President's Science Award 2017


Gan WT


Professor Gan Wee Teck 
Distinguished Professor, National University of Singapore 

“For his illustrious contributions to the field of mathematics, and his outstanding work on the Langlands programme and the Gan-Gross-Prasad conjecture” 

Professor Gan Wee Teck is an internationally recognised and respected member of the mathematics fraternity and is considered to be a world leader in the fields of number theory and representation theory. He attained his PhD in mathematics from Harvard University and is currently a distinguished professor at the National University of Singapore (NUS). Prior to that he was a professor at the University of California, San Diego. In the course of his stellar career in mathematics, Professor Gan has garnered an impressive list of accolades including the prestigious American Math Society Centennial fellowship and the Sloan Research Fellowship. He has also been invited to speak at the International Congress of Mathematicians as recognition of being among the top in his field. 

Over the past 10 years, Professor Gan’s work on the Langlands programme, one of the most actively pursued areas of contemporary mathematics, and the Gan-Gross-Prasad conjecture has helped to link the two mathematical fields of number theory and representation theory. Number theory is a field of mathematics that deals with the properties of numbers, their patterns and their relationship with each other. Representation theory deals with the study of symmetries in algebraic structures. 

Professor Gan’s contributions towards linking the two fields mean that mathematicians could potentially use elements from number theory to solve problems related to representation theory, and vice versa. His achievement has been lauded as ground-breaking and a step forward in the field of mathematics.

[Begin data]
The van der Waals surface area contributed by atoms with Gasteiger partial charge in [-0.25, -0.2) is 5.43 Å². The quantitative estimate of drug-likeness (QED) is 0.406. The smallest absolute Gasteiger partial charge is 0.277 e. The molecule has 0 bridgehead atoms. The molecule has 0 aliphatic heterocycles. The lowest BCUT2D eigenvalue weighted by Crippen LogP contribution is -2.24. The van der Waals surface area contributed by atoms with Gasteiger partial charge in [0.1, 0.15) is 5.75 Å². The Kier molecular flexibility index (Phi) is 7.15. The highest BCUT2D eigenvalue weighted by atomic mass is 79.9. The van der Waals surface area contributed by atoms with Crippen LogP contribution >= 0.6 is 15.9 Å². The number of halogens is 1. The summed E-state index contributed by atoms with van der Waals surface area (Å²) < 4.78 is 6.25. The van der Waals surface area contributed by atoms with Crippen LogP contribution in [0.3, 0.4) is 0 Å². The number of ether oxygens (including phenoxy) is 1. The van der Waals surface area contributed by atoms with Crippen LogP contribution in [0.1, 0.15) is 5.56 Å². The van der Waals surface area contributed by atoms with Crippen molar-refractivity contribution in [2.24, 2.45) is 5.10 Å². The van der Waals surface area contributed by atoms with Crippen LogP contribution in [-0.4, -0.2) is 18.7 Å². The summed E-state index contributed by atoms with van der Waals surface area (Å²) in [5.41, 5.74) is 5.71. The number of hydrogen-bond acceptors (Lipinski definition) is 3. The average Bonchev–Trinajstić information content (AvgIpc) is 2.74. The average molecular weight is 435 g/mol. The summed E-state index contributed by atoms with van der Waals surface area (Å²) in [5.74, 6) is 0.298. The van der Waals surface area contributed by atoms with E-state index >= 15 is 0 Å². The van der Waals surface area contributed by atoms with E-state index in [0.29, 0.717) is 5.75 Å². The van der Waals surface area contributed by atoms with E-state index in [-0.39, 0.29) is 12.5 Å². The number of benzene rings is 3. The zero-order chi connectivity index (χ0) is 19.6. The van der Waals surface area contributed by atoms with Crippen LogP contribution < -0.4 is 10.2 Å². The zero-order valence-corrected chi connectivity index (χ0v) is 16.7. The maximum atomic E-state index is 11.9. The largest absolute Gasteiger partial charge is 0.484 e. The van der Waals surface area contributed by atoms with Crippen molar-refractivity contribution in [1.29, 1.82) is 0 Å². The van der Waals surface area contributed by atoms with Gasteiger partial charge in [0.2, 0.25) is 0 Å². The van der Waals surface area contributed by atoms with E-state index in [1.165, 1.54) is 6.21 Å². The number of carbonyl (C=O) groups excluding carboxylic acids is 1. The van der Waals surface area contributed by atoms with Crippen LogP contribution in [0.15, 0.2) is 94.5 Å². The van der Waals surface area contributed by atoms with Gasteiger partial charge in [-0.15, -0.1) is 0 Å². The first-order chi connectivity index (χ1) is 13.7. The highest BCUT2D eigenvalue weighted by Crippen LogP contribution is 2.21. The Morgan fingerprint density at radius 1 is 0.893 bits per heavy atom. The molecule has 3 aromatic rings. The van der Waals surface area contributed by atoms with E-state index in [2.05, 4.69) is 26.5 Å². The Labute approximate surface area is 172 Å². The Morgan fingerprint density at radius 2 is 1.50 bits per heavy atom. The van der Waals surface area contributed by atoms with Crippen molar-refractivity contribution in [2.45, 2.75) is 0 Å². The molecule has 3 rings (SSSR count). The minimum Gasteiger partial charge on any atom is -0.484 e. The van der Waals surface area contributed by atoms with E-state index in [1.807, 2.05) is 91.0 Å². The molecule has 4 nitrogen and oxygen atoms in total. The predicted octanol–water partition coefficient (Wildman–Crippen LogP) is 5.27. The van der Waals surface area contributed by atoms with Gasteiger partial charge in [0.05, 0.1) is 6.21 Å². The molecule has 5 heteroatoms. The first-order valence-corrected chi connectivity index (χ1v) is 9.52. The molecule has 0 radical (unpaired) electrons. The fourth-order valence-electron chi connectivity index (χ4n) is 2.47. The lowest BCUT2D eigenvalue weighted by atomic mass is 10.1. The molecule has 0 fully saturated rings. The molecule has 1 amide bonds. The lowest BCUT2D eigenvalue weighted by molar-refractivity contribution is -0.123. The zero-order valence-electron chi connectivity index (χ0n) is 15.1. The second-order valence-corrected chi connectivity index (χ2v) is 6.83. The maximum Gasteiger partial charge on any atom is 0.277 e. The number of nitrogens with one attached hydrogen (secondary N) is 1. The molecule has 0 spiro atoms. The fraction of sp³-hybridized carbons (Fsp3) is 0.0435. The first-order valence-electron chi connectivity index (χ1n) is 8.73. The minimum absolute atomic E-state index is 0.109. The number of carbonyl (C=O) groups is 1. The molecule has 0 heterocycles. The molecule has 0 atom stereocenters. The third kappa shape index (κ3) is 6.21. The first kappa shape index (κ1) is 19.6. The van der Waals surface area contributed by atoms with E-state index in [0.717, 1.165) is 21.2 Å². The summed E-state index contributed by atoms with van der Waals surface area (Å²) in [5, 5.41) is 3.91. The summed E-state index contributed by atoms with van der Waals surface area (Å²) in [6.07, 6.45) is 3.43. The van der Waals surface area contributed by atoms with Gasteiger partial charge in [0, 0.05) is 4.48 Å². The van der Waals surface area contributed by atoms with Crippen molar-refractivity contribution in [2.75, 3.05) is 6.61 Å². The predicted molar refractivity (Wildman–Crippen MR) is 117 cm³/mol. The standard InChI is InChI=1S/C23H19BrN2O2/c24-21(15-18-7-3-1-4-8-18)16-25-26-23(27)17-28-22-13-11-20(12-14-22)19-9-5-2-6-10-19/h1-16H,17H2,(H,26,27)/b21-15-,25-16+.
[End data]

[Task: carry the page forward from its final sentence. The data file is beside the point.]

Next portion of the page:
His work has captured the attention of the research community and was pursued with great vigour by leading researchers from elite universities worldwide. One example of how highly rated his work is internationally can be seen from a 10-day summer school and conference that was conducted in Paris in 2014. It was devoted to the Gan-Gross-Prasad Conjecture and was attended by a crowd which was considered high for a pure mathematics field. 

The work done by Professor Gan deeply impacts two foundational fields of mathematics. As part of his work in the Langlands Programme and the Gan-Gross-Prasad Conjecture, Professor Gan has also helped to resolve a number of mathematical enigmas. His work has already helped a number of mathematicians solve their problems by applying his work to their own models. For example, Professor Gan’s work helped the work of Furusawa-Morimoto to establish an old conjecture of Bocherer on Fourier coefficients of Siegel modular forms. 

A noteworthy example is the proof of a 40-year old theory hypothesised by renowned mathematician Roger Howe, known as Howe’s Duality Conjecture. He has also collaborated with many other renowned mathematicians, such as Benedict Gross and Dipendra Prasad on the Gan-Gross-Prasad Conjecture, which bears his name. His work has established a framework on which others had formulated theories, and subsequently resulted in burgeoning research by others from top institutions. 

Professor Gan’s work has potential real-world implications. Mathematics forms the foundation for numerous branches of science, and many technologies today would not have taken form if not for advances in mathematics. For example, technological advances like computing, automation, artificial intelligence and precision engineering would not be possible without mathematics guiding the understanding, design and logic of these technologies. 

Another favourable outcome of his work is how it has put Singapore on the world map in the mathematics community. NUS has seen an increase in the number and diversity of their graduate students, especially in number theory and representation theory. Such a large number of graduate students in a particular pure mathematics discipline is rare, and is no doubt due in part to Professor Gan’s high profile research. Such a gathering of bright minds working together will surely be beneficial to the field of mathematics and the country as a whole. 

Professor Gan’s love for mathematics was sparked many years ago by his secondary school mathematics teacher, Mr Song Hoe Chye. Mr Song believed in teaching mathematics to his students in a way that helped them to understand the subject at a deeper level, not just to do well in their exams. This emphasis of understanding mathematics at a deeper level has stayed with Professor Gan throughout his career, and was a factor in helping him achieve what he has today. 

For his illustrious contributions to the field of mathematics, and his outstanding work on the Langlands programme and the Gan-Gross-Prasad conjecture, Professor Gan Wee Teck is awarded the 2017 President’s Science Award.